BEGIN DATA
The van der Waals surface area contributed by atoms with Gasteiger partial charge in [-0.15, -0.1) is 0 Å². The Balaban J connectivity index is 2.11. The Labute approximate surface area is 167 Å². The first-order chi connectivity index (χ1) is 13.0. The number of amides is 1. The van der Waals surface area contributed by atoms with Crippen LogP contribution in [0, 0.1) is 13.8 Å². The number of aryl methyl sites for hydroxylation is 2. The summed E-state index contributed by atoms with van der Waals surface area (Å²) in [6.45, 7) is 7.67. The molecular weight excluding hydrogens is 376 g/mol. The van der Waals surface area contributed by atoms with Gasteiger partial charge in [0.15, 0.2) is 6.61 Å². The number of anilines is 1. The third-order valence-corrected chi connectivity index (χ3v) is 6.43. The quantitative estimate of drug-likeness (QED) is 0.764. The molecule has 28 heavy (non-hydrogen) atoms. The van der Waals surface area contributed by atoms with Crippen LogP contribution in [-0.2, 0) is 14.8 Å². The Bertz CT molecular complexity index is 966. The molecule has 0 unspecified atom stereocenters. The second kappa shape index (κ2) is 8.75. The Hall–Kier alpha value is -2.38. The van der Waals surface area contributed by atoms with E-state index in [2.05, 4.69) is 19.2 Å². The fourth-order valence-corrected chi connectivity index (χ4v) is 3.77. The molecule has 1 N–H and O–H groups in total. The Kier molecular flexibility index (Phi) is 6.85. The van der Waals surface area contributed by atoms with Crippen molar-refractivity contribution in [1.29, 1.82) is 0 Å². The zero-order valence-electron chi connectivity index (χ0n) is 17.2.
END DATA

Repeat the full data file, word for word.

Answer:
The van der Waals surface area contributed by atoms with Gasteiger partial charge in [-0.15, -0.1) is 0 Å². The Balaban J connectivity index is 2.11. The Labute approximate surface area is 167 Å². The first-order chi connectivity index (χ1) is 13.0. The number of amides is 1. The van der Waals surface area contributed by atoms with Crippen LogP contribution in [0, 0.1) is 13.8 Å². The number of aryl methyl sites for hydroxylation is 2. The summed E-state index contributed by atoms with van der Waals surface area (Å²) in [6.45, 7) is 7.67. The molecular weight excluding hydrogens is 376 g/mol. The van der Waals surface area contributed by atoms with Gasteiger partial charge in [0.15, 0.2) is 6.61 Å². The number of anilines is 1. The third-order valence-corrected chi connectivity index (χ3v) is 6.43. The quantitative estimate of drug-likeness (QED) is 0.764. The molecule has 28 heavy (non-hydrogen) atoms. The van der Waals surface area contributed by atoms with Crippen LogP contribution in [-0.2, 0) is 14.8 Å². The Bertz CT molecular complexity index is 966. The molecule has 0 unspecified atom stereocenters. The second kappa shape index (κ2) is 8.75. The Hall–Kier alpha value is -2.38. The van der Waals surface area contributed by atoms with E-state index in [2.05, 4.69) is 19.2 Å². The fourth-order valence-corrected chi connectivity index (χ4v) is 3.77. The molecule has 1 N–H and O–H groups in total. The Kier molecular flexibility index (Phi) is 6.85. The van der Waals surface area contributed by atoms with Crippen molar-refractivity contribution in [1.29, 1.82) is 0 Å². The zero-order valence-electron chi connectivity index (χ0n) is 17.2.